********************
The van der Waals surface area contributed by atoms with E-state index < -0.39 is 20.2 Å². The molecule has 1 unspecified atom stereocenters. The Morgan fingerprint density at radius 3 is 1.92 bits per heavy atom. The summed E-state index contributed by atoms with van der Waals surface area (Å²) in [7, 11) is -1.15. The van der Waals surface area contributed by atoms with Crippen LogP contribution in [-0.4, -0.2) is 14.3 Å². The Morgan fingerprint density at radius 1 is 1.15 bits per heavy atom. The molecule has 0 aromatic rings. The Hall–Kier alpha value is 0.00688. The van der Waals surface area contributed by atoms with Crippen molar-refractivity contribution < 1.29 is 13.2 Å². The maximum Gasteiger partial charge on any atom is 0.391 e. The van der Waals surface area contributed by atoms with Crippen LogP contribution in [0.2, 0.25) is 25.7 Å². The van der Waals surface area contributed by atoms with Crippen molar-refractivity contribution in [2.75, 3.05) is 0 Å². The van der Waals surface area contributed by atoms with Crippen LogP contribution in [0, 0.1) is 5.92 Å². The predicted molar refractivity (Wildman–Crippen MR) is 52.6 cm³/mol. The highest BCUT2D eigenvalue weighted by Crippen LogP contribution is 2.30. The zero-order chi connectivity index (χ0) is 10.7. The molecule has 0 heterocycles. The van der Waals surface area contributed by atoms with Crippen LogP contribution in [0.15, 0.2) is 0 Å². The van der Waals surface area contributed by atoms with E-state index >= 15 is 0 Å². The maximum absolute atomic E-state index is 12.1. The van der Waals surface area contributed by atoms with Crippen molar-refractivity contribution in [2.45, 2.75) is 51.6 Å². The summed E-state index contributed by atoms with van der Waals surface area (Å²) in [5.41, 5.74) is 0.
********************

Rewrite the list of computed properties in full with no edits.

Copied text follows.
The van der Waals surface area contributed by atoms with E-state index < -0.39 is 20.2 Å². The molecule has 1 unspecified atom stereocenters. The Morgan fingerprint density at radius 3 is 1.92 bits per heavy atom. The summed E-state index contributed by atoms with van der Waals surface area (Å²) in [7, 11) is -1.15. The van der Waals surface area contributed by atoms with Crippen LogP contribution in [-0.4, -0.2) is 14.3 Å². The Morgan fingerprint density at radius 1 is 1.15 bits per heavy atom. The molecule has 0 aromatic rings. The Hall–Kier alpha value is 0.00688. The van der Waals surface area contributed by atoms with Crippen molar-refractivity contribution < 1.29 is 13.2 Å². The maximum Gasteiger partial charge on any atom is 0.391 e. The van der Waals surface area contributed by atoms with Crippen LogP contribution in [0.2, 0.25) is 25.7 Å². The van der Waals surface area contributed by atoms with Crippen molar-refractivity contribution in [2.75, 3.05) is 0 Å². The van der Waals surface area contributed by atoms with Crippen LogP contribution in [0, 0.1) is 5.92 Å². The predicted molar refractivity (Wildman–Crippen MR) is 52.6 cm³/mol. The highest BCUT2D eigenvalue weighted by Crippen LogP contribution is 2.30. The zero-order chi connectivity index (χ0) is 10.7. The molecule has 0 heterocycles. The van der Waals surface area contributed by atoms with Crippen LogP contribution in [0.15, 0.2) is 0 Å². The van der Waals surface area contributed by atoms with E-state index >= 15 is 0 Å². The maximum absolute atomic E-state index is 12.1. The van der Waals surface area contributed by atoms with Crippen molar-refractivity contribution in [2.45, 2.75) is 51.6 Å². The summed E-state index contributed by atoms with van der Waals surface area (Å²) in [5.41, 5.74) is 0.